10/19/2018  

follow us on twitter

dOc on facebook






Microsoft Store

Share: email   Print      Technorati.gif   StumbleUpon.gif   MySpace   digg.gif delicious.gif   google.gif   magnolia.gif   facebook.gif
Permalink: Permalink.gif

Painting the Body Human with Judy Chin

Posted by: Joel Cunningham

Award-winning makeup artist Judy Chin recently put the finishing touches on her work for the Julie Taymor film, Frida, earning herself an Oscar® in the process. It was just another in a long line of successful jobs for the increasingly in-demand artist, who also created some truly memorable imagery in Darren Aronofsky's Requiem for a Dream.

She took some time to chat by phone with digitallyOBSESSED! from the set of the sixth season of Sex and the City.



dOc: I'd like to start by congratulating you on the Academy® Award for Frida, and also on the job you did making Salma Hayek look very much like Frida Kahlo. Just thinking of how beautiful Salma is, I didn't know how well she'd play in the role. What sort of things did you do, other than the famous "uni-brow," to make such a beautiful actress seem plain?

Judy Chin: Well, as she got older, we made her face more angular, pulled the color out. We were trying to illustrate how her state of health and her emotional state deteriorated...later in life. Though Frida still maintained, I would say, an incredible spark about her, physically things suffered, and we would show that through discoloration under [Salma's] eyes and making her more gaunt.

dOc: When you were doing the aging, did you reference mostly photographs, or did you also use some of her artwork and self-portraits?

JC: We definitely referenced photographs chronologically and historically, but we did, I must admit, use her paintings as almost a creative reference. I think Frida showed what was going on in her life through her paintings, and while it wasn't an actual look, it was a feeling that she expressed. I felt that that really needed to apply to the makeup.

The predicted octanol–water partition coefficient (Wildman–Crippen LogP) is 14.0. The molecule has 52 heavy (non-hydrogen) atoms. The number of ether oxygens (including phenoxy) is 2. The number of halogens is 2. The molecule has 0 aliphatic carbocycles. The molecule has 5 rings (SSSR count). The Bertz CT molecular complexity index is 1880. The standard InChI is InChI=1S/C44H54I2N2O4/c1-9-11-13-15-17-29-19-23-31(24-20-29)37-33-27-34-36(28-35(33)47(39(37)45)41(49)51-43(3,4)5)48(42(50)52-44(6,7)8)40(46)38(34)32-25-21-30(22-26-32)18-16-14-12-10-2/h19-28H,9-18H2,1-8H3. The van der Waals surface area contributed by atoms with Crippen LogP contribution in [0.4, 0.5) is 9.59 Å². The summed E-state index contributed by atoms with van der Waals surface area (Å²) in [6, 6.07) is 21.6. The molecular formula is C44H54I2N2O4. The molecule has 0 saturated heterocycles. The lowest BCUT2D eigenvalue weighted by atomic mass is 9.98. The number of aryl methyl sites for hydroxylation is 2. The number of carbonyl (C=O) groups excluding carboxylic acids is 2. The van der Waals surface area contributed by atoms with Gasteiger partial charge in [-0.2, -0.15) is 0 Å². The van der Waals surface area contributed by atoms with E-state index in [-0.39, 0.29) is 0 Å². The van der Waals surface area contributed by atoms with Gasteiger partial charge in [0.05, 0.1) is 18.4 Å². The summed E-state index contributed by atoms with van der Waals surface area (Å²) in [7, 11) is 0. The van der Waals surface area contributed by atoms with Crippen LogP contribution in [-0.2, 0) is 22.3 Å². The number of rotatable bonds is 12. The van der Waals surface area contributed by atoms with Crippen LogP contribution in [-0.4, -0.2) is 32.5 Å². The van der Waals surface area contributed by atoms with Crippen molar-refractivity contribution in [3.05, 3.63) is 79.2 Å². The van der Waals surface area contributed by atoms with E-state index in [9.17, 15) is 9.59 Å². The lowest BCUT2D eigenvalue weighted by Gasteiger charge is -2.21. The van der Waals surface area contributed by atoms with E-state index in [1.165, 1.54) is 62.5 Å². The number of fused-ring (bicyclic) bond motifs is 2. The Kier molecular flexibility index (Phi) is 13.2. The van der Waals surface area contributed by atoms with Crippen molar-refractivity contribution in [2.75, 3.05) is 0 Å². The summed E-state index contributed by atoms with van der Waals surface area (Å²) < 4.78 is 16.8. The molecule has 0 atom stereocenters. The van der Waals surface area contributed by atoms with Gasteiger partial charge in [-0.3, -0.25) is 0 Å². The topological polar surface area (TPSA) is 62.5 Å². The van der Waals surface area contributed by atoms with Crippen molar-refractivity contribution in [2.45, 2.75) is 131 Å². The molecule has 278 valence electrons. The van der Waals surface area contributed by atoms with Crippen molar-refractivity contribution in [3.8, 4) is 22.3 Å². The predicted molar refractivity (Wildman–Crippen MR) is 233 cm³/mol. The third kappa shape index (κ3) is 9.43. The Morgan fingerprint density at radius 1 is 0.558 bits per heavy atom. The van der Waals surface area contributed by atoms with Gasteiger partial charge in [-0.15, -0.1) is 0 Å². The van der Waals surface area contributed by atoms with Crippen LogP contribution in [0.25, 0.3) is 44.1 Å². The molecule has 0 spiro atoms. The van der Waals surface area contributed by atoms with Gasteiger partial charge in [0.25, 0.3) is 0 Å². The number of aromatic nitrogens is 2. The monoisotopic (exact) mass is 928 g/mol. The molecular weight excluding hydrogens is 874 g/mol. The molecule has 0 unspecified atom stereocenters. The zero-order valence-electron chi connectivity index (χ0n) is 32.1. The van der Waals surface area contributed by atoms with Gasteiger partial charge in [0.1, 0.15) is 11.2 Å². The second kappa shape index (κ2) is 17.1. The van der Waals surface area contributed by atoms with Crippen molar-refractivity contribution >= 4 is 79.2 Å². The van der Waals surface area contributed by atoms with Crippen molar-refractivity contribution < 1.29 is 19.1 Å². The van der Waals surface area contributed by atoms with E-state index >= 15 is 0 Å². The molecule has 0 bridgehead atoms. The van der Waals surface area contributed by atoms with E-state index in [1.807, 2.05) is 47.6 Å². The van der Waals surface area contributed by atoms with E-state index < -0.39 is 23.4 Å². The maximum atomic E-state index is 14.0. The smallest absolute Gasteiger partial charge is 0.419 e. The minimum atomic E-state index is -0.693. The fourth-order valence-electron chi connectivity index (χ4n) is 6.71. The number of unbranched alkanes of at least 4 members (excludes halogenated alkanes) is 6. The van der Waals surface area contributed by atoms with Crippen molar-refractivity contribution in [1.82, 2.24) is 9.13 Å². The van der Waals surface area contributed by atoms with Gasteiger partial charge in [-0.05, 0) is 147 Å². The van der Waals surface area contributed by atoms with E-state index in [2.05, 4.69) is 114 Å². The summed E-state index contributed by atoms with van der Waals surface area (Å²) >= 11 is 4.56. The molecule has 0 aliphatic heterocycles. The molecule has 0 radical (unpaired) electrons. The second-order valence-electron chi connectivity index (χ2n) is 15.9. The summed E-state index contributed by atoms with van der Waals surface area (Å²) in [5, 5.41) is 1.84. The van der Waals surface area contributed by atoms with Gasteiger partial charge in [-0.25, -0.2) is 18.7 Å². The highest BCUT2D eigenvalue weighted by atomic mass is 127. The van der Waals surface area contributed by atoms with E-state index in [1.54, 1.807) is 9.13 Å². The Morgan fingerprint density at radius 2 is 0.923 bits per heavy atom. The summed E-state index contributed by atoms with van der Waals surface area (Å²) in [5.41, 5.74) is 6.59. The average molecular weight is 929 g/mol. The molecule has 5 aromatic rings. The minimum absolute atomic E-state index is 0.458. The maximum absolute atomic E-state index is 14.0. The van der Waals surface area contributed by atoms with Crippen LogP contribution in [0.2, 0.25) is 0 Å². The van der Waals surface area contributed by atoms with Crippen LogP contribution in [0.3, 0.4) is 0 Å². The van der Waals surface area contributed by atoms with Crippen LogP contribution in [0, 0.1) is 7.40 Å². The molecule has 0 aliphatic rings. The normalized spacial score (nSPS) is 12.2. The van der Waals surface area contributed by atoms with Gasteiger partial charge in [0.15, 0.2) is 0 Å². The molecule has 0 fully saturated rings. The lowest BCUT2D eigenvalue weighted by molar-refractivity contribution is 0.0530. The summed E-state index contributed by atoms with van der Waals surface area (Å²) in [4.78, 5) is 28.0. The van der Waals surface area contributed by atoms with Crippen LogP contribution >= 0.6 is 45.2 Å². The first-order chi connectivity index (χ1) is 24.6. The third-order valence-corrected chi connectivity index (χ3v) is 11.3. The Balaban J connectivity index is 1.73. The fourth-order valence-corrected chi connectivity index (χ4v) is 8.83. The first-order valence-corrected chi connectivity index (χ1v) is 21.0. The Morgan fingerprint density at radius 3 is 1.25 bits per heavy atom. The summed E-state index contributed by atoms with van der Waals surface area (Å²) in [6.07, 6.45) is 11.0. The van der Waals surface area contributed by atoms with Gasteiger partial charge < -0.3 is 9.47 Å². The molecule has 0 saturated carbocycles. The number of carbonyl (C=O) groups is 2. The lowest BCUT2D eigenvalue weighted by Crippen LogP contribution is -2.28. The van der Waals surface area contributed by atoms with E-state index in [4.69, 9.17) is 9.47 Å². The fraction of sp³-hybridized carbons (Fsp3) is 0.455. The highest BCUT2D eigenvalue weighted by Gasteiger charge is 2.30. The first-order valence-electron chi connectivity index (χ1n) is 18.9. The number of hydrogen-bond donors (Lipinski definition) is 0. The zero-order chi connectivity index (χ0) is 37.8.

dOc: What's the design process for a film like Frida?

JC: It's guided by what she looked like, but the creative aspects come into play when we talked with Salma and [director] Julie Taymor about what stage of the film...we'd want to illustrate a physical or emotional distress.

dOc: What kind of special work did you have do for some of the more surreal special effects sequences, where the paintings came to life?

JC: We had a wonderful makeup artist named Regina Reyes to do those makeups, and she basically treated Salma like a three dimensional painting. She studied the paintings themselves and created the different planes and highlights on Salma's face. I thought it was very effective.

dOc: And did you help with those designs at all?

JC: Not really. Those were basically following the paintings as closely as possible. That was decided early on, and I totally agreed with it.

dOc: What sort of techniques do you use to have the actors age believably on camera? Both Salma and Alfred Molina age very realistically, and even when Salma is playing Frida at age 15, she appears remarkably youthful.

JC: When she was younger, we kept her skin really bare and used bright washes of color on her cheeks and lips, and her brow was a bit softer. When she aged, we used prosthetics (on both Salma and Fred), and our effects artist, John Jackson, applied the prosthetics. We worked on painting it together, and painting a prosthetic is very different from painting regular skin, so that was a group effort.

dOc: How much fun was it to make Salma Hayek look like a man?

JC: [laughs] It was a lot of fun! She had her input as well. She'd say, "Make that stronger! Give me more of a shadow here!" We went back and forth and decided on the final product, and she was very much into it.

dOc: How much of the work you do is the more subtle makeup that most might not notice when watching a movie, and how much work goes into choosing and designing those looks?

JC: I think that's just an aesthetic that may vary from artist to artist, but I tend to keep things very natural, to be able to see a person's skin. I think that is so much more real than having someone's makeup be completely perfect and well powdered. It's not about strictly beauty makeup for me, I enjoy creating a character. In real life, makeup fades away and nothing is ever perfect.

dOc: When you're designing makeup, how closely do you work with hair and costuming departments?

JC: It varies from job to job, but ideally, we are able to spend time together and discuss various aspects of the characters' transformations within the film. It's the best when we can get together and talk about it and offer insight that one individual might not have realized. That way it becomes a whole picture, so the canvas comes together, rather than three separate ideas that have nothing to do with each other. And that happened on Frida. We were always in contact, discussing different looks.